“Legend says that Kerala had, once upon a time, been ruled by a benevolent asura king, Mahabali. Now, Asuras were traditionally expected to terrorize humans and loot the land.  Mahabali, on the contrary, loved his subjects, and was in turn loved by them.  There was enough of everything for everybody in the land, so there was no theft, nor any other crime of any sort.”  Kallavumilla chatiyumilla, kallatharangal mattonnumilla There was no child who had not heard those lines and marveled at the utopia that Kerala had once been.

“However, the Devas – the Gods above – did not like the state of affairs in Kerala.  They were worried that if this little piece of land became such a heaven, what was going to happen to their own ‘original’ heaven?  So they decided that it was time for some subtle political manoeuvres.” Like dethroning the king, sending him to the netherworld, and claiming the land for themselves… The usual stuff. 

So they approached Lord Vishnu, one of the three mightiest gods, the thrimurthis. Vishnu heard them out, and promised to do something.” 

At this point, Malu made slight alterations to the story.  She did not like to believe that Lord Vishnu, her favourite among all the Gods, would do what he eventually did, just to appease some jealous immortals with serious complexes.  No, he was too much of a man for that.  There had to be a greater, more benevolent, reason! So Malu clung to a more acceptable version of the story she had once heard or read somewhere.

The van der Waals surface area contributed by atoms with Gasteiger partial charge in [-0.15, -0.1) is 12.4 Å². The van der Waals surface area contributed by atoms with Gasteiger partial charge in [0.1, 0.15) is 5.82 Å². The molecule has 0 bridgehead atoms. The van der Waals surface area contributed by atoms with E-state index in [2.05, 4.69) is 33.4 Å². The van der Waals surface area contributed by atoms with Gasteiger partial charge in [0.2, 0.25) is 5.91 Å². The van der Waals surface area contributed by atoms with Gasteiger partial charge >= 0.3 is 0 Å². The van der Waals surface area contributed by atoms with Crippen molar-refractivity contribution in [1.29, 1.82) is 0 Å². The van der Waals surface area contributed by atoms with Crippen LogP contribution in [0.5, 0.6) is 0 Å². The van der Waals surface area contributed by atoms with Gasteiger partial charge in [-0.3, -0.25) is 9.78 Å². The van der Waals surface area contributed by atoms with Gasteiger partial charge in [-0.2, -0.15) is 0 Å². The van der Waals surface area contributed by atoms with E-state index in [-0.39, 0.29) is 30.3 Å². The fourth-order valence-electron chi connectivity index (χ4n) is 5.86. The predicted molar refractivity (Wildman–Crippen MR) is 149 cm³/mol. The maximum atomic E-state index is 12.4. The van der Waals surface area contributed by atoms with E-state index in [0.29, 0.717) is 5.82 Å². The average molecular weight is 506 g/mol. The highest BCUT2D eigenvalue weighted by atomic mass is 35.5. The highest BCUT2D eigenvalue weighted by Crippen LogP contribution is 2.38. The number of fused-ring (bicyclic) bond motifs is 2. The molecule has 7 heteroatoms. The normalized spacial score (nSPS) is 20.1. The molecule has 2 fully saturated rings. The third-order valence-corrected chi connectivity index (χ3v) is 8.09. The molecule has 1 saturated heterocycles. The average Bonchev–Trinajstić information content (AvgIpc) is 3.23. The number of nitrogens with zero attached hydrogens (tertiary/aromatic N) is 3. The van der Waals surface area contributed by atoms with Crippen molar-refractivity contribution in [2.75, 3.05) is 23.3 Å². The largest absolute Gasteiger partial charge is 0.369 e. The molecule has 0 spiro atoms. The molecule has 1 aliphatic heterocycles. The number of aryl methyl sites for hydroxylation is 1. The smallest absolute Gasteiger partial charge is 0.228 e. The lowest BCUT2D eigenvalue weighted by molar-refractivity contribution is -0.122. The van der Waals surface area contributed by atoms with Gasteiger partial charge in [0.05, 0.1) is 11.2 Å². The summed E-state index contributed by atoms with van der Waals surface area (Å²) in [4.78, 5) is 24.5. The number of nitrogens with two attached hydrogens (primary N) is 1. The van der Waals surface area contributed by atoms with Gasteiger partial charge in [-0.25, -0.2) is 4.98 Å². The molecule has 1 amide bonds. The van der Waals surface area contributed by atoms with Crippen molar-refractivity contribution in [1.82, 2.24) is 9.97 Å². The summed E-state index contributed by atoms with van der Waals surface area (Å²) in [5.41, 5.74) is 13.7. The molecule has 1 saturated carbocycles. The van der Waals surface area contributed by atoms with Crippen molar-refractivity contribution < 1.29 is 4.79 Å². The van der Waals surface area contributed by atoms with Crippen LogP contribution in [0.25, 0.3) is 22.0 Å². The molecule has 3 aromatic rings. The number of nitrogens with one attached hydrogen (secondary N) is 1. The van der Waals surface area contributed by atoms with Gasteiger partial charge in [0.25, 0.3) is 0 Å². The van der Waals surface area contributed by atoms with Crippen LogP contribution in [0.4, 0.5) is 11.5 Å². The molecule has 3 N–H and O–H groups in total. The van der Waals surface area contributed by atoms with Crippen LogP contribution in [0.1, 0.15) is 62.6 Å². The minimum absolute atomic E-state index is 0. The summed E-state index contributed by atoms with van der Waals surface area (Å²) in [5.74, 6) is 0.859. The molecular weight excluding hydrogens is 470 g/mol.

Mahabali was a great guy, but his sons had not inherited his benevolence.  Lord Vishnu feared that after Mahabali’s time, when his sons took over, they would reduce the land to nothing.  He had to do something before that, so he intervened.” 

That sounded like a reasonable enough explanation.

“So Lord Vishnu took the form of Vamanan, a dwarf Brahmin, and came to Mahabali’s court to ask him for three feet of land.  No one refused a Brahmin anything. And Mahabali, who did not refuse anybody anything, told Vamanan to measure out the land he wanted and take it.  The prudent men of his court suspected foul play and tried to stop him, but Mahabali, wise as the sages, knew his time was up. So he decided to play along.” After all, it was Lord Vishnu himself who had come for him! 

“Vamanan the dwarf then grew so tall that the first foot he measured out covered the earth. The second encompassed the skies, and there was nowhere left to place the third foot.  So Mahabali bowed down and asked Vamanan to place it on his head.